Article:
To this end, a vector of possible lambda values is supplied, which in the course exercise is $[0,0.001,0.003,0.01,0.03,0.1,0.3,1,3,10]$, to optimize the coefficients $\Theta$. In this process, and for each iteration through the different lambda values, all other factors (basically the model matrix) remain constant.

Consequently, the differences between the $\Theta$ vectors of parameters that will be obtained are a direct consequence of the different regularization parameters $\lambda$ chosen.

At each iteration and using gradient descent the parameters that minimize the objective function are calculated on the entire training set to eventually plot a validation curve of squared errors over lambda values. This is different than in the case of the learning curves (cost vs. number of examples), where the training set is segmented in increasing numbers of observations as explained right here.

At this point, we have obtained optimal estimated parameters on the training set, and their differences are directly related to the regularization parameter.

Therefore, it makes sense to now set aside the regularization and see what would be the cost or errors, applying each different set of $\Theta$'s to both the training and cross validation sets, looking for a minimum in the crossvalidation set errors. We are not looking to optimize further the parameters $\theta$, we are just checking how the choice of different $\lambda$ values (with its associated coefficients) is reflected in the loss (or cost) function, initially dropping the errors, but eventually, and after having taken care of overfitting, progressively increasing these errors due to bias:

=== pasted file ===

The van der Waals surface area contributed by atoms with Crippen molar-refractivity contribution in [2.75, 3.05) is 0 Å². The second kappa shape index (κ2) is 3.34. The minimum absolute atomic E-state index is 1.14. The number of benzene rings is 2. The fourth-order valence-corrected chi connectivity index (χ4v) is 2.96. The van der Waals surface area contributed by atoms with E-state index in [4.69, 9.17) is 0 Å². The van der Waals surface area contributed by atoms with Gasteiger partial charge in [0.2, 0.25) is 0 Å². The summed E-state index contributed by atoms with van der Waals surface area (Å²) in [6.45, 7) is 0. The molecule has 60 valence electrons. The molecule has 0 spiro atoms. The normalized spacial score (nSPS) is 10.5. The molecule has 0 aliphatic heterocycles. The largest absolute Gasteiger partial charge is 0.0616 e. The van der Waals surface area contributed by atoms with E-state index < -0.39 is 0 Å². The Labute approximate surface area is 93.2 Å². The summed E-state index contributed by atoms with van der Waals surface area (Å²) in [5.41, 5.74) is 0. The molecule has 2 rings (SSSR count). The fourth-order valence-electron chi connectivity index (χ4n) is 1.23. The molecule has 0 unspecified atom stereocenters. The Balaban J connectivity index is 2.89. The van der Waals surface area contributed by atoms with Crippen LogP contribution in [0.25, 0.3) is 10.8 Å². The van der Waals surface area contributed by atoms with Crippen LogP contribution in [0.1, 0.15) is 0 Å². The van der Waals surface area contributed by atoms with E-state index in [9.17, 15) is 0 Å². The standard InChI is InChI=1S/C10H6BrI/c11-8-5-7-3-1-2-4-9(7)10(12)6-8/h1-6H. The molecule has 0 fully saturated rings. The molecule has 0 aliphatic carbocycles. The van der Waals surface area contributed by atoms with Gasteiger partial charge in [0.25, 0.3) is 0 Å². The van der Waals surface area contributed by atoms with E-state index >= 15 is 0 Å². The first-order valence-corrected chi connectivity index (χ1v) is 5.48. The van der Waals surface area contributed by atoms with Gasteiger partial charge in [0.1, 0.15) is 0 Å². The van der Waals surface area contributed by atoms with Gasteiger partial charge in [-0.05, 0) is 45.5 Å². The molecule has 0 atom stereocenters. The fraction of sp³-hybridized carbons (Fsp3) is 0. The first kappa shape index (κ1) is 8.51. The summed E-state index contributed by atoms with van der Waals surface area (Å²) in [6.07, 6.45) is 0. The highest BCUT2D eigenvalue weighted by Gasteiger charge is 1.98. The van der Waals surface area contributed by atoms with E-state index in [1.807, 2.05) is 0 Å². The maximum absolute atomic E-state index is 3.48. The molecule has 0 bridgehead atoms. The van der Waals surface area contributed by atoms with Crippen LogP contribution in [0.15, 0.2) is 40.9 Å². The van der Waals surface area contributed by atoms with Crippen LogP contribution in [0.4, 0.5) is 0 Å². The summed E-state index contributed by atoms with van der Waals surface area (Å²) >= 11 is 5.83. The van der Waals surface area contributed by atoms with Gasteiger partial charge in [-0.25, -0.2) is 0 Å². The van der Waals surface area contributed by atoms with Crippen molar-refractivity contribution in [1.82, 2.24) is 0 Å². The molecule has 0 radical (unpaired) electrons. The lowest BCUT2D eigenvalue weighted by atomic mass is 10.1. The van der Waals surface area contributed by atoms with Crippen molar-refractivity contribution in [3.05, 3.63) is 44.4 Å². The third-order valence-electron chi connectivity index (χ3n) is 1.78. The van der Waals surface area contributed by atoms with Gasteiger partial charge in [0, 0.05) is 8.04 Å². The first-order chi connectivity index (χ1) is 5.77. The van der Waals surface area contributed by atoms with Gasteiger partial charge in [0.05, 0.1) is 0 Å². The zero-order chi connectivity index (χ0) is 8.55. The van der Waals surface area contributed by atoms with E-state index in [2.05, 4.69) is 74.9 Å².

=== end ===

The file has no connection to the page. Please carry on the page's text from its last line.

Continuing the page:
This explains why the training error (cost or loss function) is defined as:

$$J_{train}=\frac{1}{2m}\left[\displaystyle\sum_{i=1}^m(h_{\theta}(x^{(i)})-y^{(i)})^2\right]$$

and accordingly, the CV error as:

$$J_{cv}=\frac{1}{2m}\left[\displaystyle\sum_{i=1}^m(h_{\theta}(x^{(i)}_{cv})-y^{(i)}_{cv})^2\right]$$

Basically, the squared errors. In a way the confusion stems from the similarity between the function to minimize by choosing optimal parameters (objective function), and the cost or loss function, meant to assess the errors.

Because if you want to know the actual cost, you need to look at the unregularized cost.

Consider LASSO regression, where we we tell a kind of mathematical white lie in the formula by adding a term that reflects the sum of the parameter values. Adding this term influences the parameter estimates. But at the end of the day when we want to make predictions with this model, we will be evaluating those predictions purely using the sum of squared prediction errors, without the extra term.

For an analogy, think about setting your alarm clock a half hour ahead so that you never wake up late. Sure, you wake up a half hour early, but you don't go through the rest of the day thinking that it's a half hour later than it is. The time on your alarm clock is the regularized cost, and the time on everyone else's clock is the unregularized cost.